Munich. Galerie Wolfgang Gurlitt. "Meister des Manierismus: Gemälde, Handzeichnungen, Druckgraphik," 1962, no. 8.
Poughkeepsie. Vassar College Art Gallery. "Dutch Mannerism: Apogee and Epilogue," April 15–June 7, 1970, no. 3 (lent by Mr. Bagley Reid, New York).
New York. The Metropolitan Museum of Art. "Abraham Bloemaert, 1564–1651: Prints and Drawings," September 11–November 4, 1973, no. 1.
New York. The Metropolitan Museum of Art. "Patterns of Collecting: Selected Acquisitions, 1965–1975," December 6, 1975–March 23, 1976, unnumbered cat.
The Hague. Mauritshuis. "Great Dutch Paintings from America," September 28, 1990–January 13, 1991, no. 8 (as "Moses Striking Water from the Rock [Aqua]").
Fine Arts Museums of San Francisco. "Great Dutch Paintings from America," February 16–May 5, 1991, no. 8.
Fine Arts Museums of San Francisco. "Masters of Light: Dutch Painters in Utrecht During the Golden Age," September 13–November 30, 1997, no. 1.
Baltimore. Walters Art Gallery. "Masters of Light: Dutch Painters in Utrecht During the Golden Age," January 11–April 5, 1998, no. 1.
London. National Gallery. "Masters of Light: Dutch Painters in Utrecht During the Golden Age," May 6–August 2, 1998, no. 1.
St. Petersburg, Fla. Museum of Fine Arts. "Abraham Bloemaert (1566–1651) and His Time," January 28–April 8, 2001, no. 3.
New York. The Metropolitan Museum of Art. "The Age of Rembrandt: Dutch Paintings in The Metropolitan Museum of Art," September 18, 2007–January 6, 2008, no catalogue.
Utrecht. Centraal Museum. "Het Bloemaert-Effect: Kleur en Compositie in de Gouden Eeuw," November 11, 2011–February 5, 2012, no. 17.
Staatliches Museum Schwerin. "Der Bloemaert-Effekt: Farbe im Goldenen Zeitalter," February 24–May 28, 2012, no. 17.
New York. The Metropolitan Museum of Art. "Thomas Hart Benton’s 'America Today' Mural Rediscovered," September 30, 2014–April 19, 2015, no catalogue.
New York. The Metropolitan Museum of Art. "In Praise of Painting: Dutch Masterpieces at The Met," October 16, 2018–October 4, 2020, no catalogue.
Theodor Frimmel. Kleine Galeriestudien. Vol. 1, Bamberg, 1892, p. 120 n. 2, notes that he saw this picture quite recently at H. O. Miethke, Vienna.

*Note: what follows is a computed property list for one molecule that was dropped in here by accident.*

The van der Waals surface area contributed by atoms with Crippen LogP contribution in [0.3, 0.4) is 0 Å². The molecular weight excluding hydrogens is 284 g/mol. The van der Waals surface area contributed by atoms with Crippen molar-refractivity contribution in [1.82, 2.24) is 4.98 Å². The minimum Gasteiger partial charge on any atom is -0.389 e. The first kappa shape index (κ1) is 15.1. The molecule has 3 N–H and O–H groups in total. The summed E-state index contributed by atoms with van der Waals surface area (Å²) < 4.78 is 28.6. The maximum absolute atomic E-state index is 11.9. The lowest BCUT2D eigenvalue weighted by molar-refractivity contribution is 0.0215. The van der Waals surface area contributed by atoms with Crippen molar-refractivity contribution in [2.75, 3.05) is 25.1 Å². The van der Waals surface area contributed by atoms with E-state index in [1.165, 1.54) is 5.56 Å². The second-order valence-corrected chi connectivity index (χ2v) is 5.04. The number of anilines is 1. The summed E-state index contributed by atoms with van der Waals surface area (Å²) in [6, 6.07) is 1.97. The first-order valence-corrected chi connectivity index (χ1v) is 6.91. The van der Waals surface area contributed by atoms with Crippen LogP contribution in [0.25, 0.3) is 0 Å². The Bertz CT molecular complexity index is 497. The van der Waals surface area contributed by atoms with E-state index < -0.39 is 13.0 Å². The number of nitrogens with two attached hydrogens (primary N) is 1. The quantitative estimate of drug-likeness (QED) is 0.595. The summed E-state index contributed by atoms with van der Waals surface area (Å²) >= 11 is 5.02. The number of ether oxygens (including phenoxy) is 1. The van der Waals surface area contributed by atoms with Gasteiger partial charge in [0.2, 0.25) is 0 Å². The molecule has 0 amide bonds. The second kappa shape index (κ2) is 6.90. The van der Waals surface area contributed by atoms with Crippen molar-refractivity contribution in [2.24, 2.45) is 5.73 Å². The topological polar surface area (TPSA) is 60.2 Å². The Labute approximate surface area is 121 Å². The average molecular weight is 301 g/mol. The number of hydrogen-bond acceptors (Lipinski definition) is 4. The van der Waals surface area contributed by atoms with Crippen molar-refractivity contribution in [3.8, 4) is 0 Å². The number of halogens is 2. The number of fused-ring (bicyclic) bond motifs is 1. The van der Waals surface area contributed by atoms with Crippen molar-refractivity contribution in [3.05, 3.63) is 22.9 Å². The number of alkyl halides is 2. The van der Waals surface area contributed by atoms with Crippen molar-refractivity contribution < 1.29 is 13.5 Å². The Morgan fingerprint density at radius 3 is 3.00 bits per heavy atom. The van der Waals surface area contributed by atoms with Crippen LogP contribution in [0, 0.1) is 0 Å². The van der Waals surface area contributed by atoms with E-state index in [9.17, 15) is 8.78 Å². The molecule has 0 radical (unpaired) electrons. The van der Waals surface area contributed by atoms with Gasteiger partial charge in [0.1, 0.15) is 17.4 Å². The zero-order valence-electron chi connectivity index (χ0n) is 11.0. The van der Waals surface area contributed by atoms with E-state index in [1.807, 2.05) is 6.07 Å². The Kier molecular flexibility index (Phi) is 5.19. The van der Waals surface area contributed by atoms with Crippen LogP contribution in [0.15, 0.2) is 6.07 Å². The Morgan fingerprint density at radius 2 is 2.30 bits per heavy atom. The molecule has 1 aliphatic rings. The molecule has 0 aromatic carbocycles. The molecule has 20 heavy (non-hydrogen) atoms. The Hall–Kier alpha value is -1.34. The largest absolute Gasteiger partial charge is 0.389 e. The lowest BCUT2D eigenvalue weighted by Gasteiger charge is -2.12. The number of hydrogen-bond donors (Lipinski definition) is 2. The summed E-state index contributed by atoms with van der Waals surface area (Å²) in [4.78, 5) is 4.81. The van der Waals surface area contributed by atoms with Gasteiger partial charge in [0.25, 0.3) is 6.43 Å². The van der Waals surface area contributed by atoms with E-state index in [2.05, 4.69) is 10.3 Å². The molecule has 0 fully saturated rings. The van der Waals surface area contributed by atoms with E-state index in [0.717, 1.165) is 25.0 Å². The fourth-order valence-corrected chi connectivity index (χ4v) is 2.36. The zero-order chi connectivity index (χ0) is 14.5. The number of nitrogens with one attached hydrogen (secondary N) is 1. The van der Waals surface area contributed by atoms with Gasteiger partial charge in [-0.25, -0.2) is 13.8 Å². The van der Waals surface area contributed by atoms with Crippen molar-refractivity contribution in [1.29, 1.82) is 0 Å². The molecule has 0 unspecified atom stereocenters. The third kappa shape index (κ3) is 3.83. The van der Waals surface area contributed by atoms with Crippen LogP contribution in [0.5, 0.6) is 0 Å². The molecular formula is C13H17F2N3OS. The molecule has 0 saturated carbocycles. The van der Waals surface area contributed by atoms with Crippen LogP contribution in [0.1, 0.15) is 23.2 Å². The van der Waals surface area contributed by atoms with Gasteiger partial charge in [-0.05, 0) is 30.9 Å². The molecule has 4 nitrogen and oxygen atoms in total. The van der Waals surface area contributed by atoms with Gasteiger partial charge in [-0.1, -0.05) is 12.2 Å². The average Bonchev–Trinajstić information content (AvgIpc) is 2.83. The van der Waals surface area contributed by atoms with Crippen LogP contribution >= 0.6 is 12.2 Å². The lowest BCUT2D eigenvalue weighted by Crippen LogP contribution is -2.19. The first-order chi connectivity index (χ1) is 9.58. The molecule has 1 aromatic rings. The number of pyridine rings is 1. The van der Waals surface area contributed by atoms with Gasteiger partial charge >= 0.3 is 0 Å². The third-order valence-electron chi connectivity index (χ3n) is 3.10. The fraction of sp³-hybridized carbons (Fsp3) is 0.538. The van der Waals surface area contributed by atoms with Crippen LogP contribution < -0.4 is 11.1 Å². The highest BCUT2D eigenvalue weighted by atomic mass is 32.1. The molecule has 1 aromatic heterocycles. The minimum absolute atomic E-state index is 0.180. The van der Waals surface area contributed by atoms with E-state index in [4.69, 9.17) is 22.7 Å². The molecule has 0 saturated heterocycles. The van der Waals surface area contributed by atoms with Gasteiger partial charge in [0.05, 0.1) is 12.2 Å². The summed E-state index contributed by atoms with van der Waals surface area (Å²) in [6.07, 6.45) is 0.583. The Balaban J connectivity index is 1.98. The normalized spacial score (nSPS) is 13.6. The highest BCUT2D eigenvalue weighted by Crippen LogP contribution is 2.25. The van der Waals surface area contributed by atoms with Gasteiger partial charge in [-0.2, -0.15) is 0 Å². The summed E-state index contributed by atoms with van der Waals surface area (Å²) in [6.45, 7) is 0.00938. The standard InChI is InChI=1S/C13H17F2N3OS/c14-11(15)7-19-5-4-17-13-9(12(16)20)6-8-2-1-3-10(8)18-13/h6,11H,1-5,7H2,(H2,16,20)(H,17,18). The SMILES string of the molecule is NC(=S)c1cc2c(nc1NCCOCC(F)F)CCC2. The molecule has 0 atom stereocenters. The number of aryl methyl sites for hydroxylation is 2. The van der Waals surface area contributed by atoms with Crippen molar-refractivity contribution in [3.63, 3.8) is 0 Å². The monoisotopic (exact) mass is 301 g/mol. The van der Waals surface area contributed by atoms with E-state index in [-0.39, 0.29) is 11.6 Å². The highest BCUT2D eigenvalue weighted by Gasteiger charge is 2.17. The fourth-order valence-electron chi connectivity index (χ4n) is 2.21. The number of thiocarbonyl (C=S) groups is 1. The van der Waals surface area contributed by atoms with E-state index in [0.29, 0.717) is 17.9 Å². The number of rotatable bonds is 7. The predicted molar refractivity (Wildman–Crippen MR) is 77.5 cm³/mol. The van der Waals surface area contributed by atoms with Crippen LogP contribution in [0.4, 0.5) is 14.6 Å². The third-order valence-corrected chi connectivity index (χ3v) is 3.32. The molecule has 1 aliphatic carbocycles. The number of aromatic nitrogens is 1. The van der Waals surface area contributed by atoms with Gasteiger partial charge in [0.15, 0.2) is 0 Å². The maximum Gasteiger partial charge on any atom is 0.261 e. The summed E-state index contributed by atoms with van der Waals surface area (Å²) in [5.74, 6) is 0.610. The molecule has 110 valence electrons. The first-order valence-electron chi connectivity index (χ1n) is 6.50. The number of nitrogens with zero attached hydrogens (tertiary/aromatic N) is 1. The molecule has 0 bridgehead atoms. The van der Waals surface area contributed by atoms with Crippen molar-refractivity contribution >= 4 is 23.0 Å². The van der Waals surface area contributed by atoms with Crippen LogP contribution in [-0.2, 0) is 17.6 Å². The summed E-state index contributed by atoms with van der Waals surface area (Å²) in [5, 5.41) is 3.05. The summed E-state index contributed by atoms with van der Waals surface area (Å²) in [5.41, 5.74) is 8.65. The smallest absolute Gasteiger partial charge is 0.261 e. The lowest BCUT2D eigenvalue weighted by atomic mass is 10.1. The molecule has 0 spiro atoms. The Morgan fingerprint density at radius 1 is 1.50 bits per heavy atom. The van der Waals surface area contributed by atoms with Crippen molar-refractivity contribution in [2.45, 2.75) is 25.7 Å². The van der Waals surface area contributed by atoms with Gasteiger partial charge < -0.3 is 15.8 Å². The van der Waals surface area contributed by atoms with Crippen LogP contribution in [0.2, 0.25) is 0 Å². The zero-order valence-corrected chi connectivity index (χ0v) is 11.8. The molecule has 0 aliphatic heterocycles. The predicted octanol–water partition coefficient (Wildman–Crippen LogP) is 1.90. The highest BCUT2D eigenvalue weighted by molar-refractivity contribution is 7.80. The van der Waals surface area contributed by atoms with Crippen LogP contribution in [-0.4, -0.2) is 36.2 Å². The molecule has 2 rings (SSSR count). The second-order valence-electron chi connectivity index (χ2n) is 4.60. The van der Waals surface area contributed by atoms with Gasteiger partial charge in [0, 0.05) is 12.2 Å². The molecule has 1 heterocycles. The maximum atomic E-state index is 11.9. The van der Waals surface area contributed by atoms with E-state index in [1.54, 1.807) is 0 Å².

[Theodor von] Fr[immel]. "Neuerwerbungen der Sammlung Matsvanszky in Wien." Blätter für Gemäldekunde 5 (May 1909), p. 67 n. **, states that it was with Miethke twenty years ago and is probably the work that was sold in an auction in Vienna in December 1872.
Gustav Delbanco. Der Maler Abraham Bloemaert (1564–1651). Strasbourg, 1928, pp. 24–25, 74, no. 8, fig. VIII 1, as in the collection of Prof. C. Glaser, Berlin.
Catharinus Marius Anne Alettus Lindeman. De Oorsprong, Ontwikkeling en Beteekenis van het Romanisme in de Nederlandsche Schilderkunst. PhD diss., Rijksuniversiteit te Utrecht. Utrecht, 1928, p. 233, mentions a drawing in the Louvre which she calls a study for the MMA painting.
C. M. A. A. Lindeman. Joachim Anthonisz Wtewael. Utrecht, 1929, pp. 120, 233.
Frits Lugt. Inventaire général des dessins des écoles du nord: école hollandaise. Vol. 1, [Paris], 1929, p. 13, under no. 86, mentions it under the entry for the drawing, which he accepts as a study in spite of some weaknesses.
Marilyn Aronberg Lavin. "An Attribution to Abraham Bloemaert." Oud Holland 80, no. 2 (1965), p. 125, relates the male figure in the foreground at left to similar figures in the artist's "Apollo and Daphne" (Busch-Reisinger Museum, Cambridge, Mass.) and "Feast of the Gods" (Alte Pinakothek, Munich).
Mary Lee Bennett and Agnes Mongan. Loan Exhibition: Selections from the Drawing Collection of David Daniels. Exh. cat., Minneapolis Institute of Arts. [Cambridge, Mass.?], 1968, unpaginated, under no. 5.